Dog Abuse – Pet Abuse – Animal Abuse
Posted on September 10, 2010 by WayCoolDogs
Recent statistics have shown us that animal abusers are more likely to commit violent crimes of abuse,whether it is labeled dog abuse, pet abuse or animal abuse. It’s all the same thing — leading to other abuses and violent crimes.
Animal abusers will do violent crimes that happen as much as five times more against people and as much as four times more against property crimes, as compared to individuals who do not have a history of animal abuse.
Usually the abuse originates with mental abuse of the victim as a child, with the child in turn becoming a statistic for child abuse and depression as they grow up, becoming a mental abuser of children themselves, , or as one who does animal abuse.
Mental abuse of children
Studies over the past 25 years in the fields of criminology, psychology and sociology show that violent offenders have a childhood and adolescent history of repeated animal cruelty. This is taken from a FBI study reaching back to the 1970s, when it performed an analysis of serial killers and their early lives. The study proved that the majority of animal abusers as abused children themselves would eventually switch their mistreatment from animals to people—elder abuse, spouse abuse, and child abuse — as they had grown up with it and considered it normal behavior.
Animal abuse facts
Today, animal abuse is considered one of the diagnostic criteria of conduct disorder, according to the American Psychiatric Association. According to Arkansas state child welfare works, when the agency investigated possible child abuse cases or neglect, similar signs were found in people abuse as with animal abuse, as both situations were interwoven. Breaking it down to the bare facts demonstrated that those who abused animals found power and ecstasy through the torture of a victim that could not defend. To top it off, there was a very fine line between the defenseless animal and a defenseless child or spouse. Not all animal abusers go further, but statistics are showing that more and more animal abusers are crossing the line.
Many professionals state that children who are abusive to pets are acting out violence they have experienced or witnessed in the home. Statistics are showing that about 30% of children exposed to family violence act out this same type of violence against their pets. Other professionals feel that animal abuse is about power or control, with the abuser feeling powerless throughout their life and their family conditions, eventually developing an abnormal sense of self-respect. This sort of feeling is overcome by dominating another weaker person or animal through violence or abuse.
Signs and symptoms of animal abuse
- Wounds can be seen on their skin
- Serious flea or tick infestations
- Numerous patches of missing hair
- Thin looking dogs – appearing as if they are starving or ill
- Limping or having difficulty in walking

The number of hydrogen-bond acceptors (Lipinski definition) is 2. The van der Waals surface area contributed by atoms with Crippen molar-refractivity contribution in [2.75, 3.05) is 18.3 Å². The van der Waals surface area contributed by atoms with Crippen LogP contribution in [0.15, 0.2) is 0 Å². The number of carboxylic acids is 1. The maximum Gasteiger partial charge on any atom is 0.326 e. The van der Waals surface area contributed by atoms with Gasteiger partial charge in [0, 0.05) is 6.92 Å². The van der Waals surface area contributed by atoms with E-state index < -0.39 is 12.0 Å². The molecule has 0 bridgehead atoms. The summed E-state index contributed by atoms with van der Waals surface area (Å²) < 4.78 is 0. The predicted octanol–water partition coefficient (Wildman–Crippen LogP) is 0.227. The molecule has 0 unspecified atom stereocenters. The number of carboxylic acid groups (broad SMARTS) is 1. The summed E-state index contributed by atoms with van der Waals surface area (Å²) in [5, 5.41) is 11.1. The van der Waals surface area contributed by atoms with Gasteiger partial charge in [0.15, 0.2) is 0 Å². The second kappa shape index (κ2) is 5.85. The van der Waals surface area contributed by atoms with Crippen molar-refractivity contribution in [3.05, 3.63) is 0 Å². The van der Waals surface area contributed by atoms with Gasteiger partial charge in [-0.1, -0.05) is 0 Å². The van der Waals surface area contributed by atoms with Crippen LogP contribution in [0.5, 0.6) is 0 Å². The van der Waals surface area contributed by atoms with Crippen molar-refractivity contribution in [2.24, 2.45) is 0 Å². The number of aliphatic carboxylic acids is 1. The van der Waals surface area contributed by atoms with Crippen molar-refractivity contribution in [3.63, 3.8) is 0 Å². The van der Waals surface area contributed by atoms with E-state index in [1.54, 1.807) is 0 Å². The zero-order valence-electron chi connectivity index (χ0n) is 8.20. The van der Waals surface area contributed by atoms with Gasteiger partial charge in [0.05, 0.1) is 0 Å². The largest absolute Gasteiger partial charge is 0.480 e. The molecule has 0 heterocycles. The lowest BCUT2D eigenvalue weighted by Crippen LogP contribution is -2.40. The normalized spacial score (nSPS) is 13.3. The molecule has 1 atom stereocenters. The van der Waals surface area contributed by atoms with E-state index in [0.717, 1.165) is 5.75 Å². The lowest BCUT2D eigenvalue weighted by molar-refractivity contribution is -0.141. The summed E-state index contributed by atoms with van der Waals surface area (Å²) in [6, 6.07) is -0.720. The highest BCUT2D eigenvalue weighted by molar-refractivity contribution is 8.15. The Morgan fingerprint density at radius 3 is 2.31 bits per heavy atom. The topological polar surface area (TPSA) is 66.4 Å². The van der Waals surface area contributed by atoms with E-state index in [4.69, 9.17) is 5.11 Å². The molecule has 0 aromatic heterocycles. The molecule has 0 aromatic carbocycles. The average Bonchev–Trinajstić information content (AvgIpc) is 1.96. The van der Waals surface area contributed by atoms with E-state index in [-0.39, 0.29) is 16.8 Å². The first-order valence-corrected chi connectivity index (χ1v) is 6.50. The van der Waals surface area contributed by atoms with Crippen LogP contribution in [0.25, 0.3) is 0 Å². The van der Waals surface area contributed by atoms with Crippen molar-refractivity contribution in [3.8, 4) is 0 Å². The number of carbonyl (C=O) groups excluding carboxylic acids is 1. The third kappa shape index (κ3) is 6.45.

- No visible signs of shelter, food or water
- Appearance of injury with no signs of vet care
- Always left outside with no care
- Behavior of cowering, fearful, timid, excessive aggression, or an abnormal behavior
There are unique situations which are not the same thing as animal abuse yet are similar. Some involve the subject of animal hoarding—keeping dozens and dozens of animals in unsafe conditions which demonstrate obsessive-compulsive disorders. This involves unsafe nutrition, sanitation, veterinary care, shelter and neglect which eventually will result in death for the animal or illness and starvation. Those who are involved are the human occupants of the household and the impact upon the animals. Those involved in this deny it is animal abuse, but it appears to be abuse to both animals and the people involved. Animal hoarders actually feel they are caring for the animals to the point of being unable to say no to incoming animals—feeling they are actually providing caring welfare for the animal.
Instead of the characteristic of violent animal abusers, these types of people are actually dysfunctional and ill but unfortunately are the focus of very little psychological research. Considered an animal welfare issue, it has been left for shelters to handle with very little attention to the human side. Animal hoarding terms began in 1997, with the attention on little old ladies with hundreds of cats, termed as “collectors” instead of animal hoarders. The animals (pets) are the most prominent psychological feature of the hoarder’s identity that actually has physical and mental grief at the thought of losing their “pets”. Backgrounds today are showing that the majority of this type of individual grew up in a chaotic household with parents who were inconsistent enough that animals were the child’s only stability.
“Understanding animal abuse can strengthen anti-violence policies and programs,” ~ Psychologist Mary Lou Randour
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